Dry skin is a very common thing to deal with at certain points in your life. Maybe it’s seasonal, maybe it’s reoccurring, maybe it’s a skin condition like psoriasis or eczema or maybe it’s a certain habit you have that is drying you out. Whatever the reason, dry skin is not great to have. It doesn’t feel good or look good. Why does this keep happening? Well, let’s look at the list of reasons why your skin is cracking. If it is winter, many of you are not shy with dealing with dried out, cracking, and itching skin. Dry skin is quite common in the winter, when the humidity level outside drops. When the air outside is cold and dry, the water in your skin will evaporate much faster and this dries out your skin. It doesn’t help that a lot of indoor heating tends to help along with the process of your skin starting to look a bit reptilian. Dry, indoor air dries out your skin as well as your mucous membranes (yay for nosebleeds AND dry skin this winter!). The best solution for this is to apply a rich, natural lotion or body butter of sorts to protect your skin from the dryness of the heat indoors and to wear proper clothing to shield yourself from the elements outdoors.
Another reason for skin dryness is prolonged exposure to water – especially hot water. Excessive hot water can wash away the natural oils that protect your skin. If you get out of the bath or shower and your skin feels tight, it’s dried out. If you want to at least reduce this problem then you should choose showers over baths. If you’re accustomed to waking up in the morning with a long, steamy shower, dermatologists have some advice: limit showers to a few minutes and skip the hot water. Is it harsh? Yes, does it work? Also yes. Speaking of showers, soap can quickly strip away your skin’s protective oils, and we tend to use way too much of it. Combined with taking long, hot showers it’s no wonder our skin cracks in the winter! While we all grew up being told to wash our hands quite regularly to get rid of germs, however, while we were busy scrubbing away with that harsh antibacterial soap, we are completely drying out our hands! Look for milder, ideally unscented soaps made from a natural, vegetable glycerin base.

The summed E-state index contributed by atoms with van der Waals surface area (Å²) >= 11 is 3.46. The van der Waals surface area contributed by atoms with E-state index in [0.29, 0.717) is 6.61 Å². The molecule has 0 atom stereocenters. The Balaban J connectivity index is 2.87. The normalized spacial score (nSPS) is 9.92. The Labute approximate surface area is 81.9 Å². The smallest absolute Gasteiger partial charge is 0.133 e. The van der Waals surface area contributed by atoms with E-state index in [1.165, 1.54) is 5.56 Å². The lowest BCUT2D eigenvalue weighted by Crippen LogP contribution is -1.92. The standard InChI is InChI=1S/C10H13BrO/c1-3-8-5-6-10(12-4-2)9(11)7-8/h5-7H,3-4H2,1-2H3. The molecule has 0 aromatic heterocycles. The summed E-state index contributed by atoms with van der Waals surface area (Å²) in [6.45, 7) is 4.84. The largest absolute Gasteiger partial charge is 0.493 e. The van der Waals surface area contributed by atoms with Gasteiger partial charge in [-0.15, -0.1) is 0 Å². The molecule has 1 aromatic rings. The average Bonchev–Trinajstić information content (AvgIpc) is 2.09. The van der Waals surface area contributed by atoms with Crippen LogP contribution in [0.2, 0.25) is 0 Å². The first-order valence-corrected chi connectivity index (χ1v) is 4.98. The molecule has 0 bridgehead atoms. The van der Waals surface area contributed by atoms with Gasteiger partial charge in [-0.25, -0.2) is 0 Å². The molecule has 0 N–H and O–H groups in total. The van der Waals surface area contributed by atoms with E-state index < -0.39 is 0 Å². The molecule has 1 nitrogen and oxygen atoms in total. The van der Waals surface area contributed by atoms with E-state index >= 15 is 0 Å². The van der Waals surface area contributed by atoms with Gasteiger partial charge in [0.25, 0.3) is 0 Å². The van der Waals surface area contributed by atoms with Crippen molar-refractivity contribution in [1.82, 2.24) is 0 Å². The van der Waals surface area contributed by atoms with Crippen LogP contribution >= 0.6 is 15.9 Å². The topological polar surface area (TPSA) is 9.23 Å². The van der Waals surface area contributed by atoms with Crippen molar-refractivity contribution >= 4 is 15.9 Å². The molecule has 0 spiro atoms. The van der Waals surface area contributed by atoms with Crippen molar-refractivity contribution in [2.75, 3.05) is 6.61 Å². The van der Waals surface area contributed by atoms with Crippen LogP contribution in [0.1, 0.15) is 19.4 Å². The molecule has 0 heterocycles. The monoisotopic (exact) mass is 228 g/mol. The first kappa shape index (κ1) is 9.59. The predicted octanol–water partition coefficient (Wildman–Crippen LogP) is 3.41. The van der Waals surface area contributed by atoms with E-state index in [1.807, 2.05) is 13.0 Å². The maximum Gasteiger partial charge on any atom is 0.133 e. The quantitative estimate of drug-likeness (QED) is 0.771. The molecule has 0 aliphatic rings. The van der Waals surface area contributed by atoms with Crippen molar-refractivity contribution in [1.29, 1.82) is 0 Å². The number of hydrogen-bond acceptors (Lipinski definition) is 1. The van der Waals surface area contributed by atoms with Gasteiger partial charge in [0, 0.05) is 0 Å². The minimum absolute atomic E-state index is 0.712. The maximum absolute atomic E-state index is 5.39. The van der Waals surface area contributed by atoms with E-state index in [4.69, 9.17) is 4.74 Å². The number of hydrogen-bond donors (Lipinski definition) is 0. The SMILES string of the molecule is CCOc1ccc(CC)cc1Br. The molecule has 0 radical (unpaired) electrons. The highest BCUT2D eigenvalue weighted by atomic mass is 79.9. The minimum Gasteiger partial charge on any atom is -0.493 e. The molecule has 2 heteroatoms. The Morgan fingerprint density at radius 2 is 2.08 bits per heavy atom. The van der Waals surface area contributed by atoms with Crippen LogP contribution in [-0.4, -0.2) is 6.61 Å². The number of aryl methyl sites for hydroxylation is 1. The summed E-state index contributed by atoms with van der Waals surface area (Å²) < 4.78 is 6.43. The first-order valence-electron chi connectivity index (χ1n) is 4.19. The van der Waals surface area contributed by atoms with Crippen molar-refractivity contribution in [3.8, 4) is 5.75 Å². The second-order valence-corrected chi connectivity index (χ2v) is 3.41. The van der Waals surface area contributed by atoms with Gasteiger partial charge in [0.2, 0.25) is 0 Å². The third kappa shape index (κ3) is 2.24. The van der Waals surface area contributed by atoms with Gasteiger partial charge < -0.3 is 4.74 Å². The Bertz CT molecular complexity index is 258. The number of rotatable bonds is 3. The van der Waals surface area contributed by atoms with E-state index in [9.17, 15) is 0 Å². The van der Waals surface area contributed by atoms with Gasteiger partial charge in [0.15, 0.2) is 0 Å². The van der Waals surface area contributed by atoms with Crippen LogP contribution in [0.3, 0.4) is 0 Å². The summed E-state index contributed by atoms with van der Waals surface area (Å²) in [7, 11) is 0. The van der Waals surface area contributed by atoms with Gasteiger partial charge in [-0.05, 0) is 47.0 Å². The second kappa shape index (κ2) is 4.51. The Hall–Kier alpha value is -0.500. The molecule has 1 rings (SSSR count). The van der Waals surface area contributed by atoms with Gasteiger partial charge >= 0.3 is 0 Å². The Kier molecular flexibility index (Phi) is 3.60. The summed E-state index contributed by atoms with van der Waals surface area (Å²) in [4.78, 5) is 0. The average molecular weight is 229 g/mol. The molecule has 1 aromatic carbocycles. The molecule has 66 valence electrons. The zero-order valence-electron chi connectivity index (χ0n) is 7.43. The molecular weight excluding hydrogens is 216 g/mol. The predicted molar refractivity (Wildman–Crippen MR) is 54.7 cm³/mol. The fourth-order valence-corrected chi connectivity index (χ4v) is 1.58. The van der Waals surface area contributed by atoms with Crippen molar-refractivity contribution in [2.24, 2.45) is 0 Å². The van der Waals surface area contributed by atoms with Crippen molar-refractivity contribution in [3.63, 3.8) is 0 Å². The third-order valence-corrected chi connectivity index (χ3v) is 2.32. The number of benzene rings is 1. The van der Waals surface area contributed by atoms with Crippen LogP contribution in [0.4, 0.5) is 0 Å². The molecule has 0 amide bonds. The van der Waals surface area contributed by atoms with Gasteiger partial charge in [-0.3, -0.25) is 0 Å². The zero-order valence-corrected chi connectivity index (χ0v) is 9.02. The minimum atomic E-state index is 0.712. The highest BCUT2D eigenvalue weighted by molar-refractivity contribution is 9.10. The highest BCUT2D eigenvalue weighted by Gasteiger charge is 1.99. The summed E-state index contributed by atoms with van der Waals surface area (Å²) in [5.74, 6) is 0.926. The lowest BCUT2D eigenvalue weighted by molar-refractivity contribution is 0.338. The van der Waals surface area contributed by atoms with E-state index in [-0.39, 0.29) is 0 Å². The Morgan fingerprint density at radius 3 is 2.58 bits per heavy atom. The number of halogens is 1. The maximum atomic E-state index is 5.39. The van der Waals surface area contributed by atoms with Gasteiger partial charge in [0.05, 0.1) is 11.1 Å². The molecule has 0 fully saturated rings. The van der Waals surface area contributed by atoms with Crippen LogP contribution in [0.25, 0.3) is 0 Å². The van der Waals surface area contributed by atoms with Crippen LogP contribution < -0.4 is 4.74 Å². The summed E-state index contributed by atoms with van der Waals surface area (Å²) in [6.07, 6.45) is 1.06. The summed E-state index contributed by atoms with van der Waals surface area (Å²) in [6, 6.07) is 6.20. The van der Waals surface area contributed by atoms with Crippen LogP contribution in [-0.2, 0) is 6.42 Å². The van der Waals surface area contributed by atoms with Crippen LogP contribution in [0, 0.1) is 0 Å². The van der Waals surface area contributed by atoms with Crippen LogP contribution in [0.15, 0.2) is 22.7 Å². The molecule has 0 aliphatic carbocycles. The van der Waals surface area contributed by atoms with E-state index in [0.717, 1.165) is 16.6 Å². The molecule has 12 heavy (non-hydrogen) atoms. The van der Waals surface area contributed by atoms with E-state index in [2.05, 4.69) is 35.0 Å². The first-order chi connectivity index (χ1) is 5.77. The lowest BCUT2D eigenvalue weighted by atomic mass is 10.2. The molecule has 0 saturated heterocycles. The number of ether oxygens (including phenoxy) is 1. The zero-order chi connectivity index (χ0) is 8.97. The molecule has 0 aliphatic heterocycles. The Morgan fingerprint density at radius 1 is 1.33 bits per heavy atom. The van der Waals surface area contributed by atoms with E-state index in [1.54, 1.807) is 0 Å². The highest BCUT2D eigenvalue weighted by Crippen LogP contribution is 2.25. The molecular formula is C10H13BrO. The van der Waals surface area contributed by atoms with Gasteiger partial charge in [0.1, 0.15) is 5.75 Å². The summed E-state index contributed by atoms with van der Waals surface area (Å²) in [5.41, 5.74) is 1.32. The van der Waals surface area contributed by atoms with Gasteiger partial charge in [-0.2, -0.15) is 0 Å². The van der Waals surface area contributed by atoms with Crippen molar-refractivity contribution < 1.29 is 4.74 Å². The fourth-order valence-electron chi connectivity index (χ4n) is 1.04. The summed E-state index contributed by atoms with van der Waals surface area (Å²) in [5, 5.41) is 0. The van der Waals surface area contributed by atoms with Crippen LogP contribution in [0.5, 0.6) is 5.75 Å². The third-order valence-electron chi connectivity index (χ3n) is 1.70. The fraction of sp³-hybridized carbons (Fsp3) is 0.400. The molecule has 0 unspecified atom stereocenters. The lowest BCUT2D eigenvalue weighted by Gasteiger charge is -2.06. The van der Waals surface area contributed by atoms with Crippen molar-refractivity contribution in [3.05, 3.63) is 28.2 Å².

Usually, dry skin is caused by external factors. But sometimes, it can be a sign of a something going on internally, whether it’s a natural physiological change or an illness. Dry skin happens to a lot of people as they get older or if they have a skin disorder such as eczema or psoriasis, or if you have hypothyroidism or if you are malnourished or dehydrated, these can all result in dry skin. The best way to treat these cases of dry skin depends on the underlying condition. Sometimes, getting supplements (especially ones that will clean, alkalize and revitalize your body from the inside out) for the underlying condition directly will resolve the dry skin. But in other cases, you might still need to follow some of the basic dry skin care. While dry skin on occasion could be an indicator of certain disorders, it is really nothing more than an annoyance. The best thing you can do is make sure to get plenty of water, stay active, keep your skin clean and moisturize with something natural, scent free and light and you will definitely be able to get rid of that flakey, itchy, dry skin.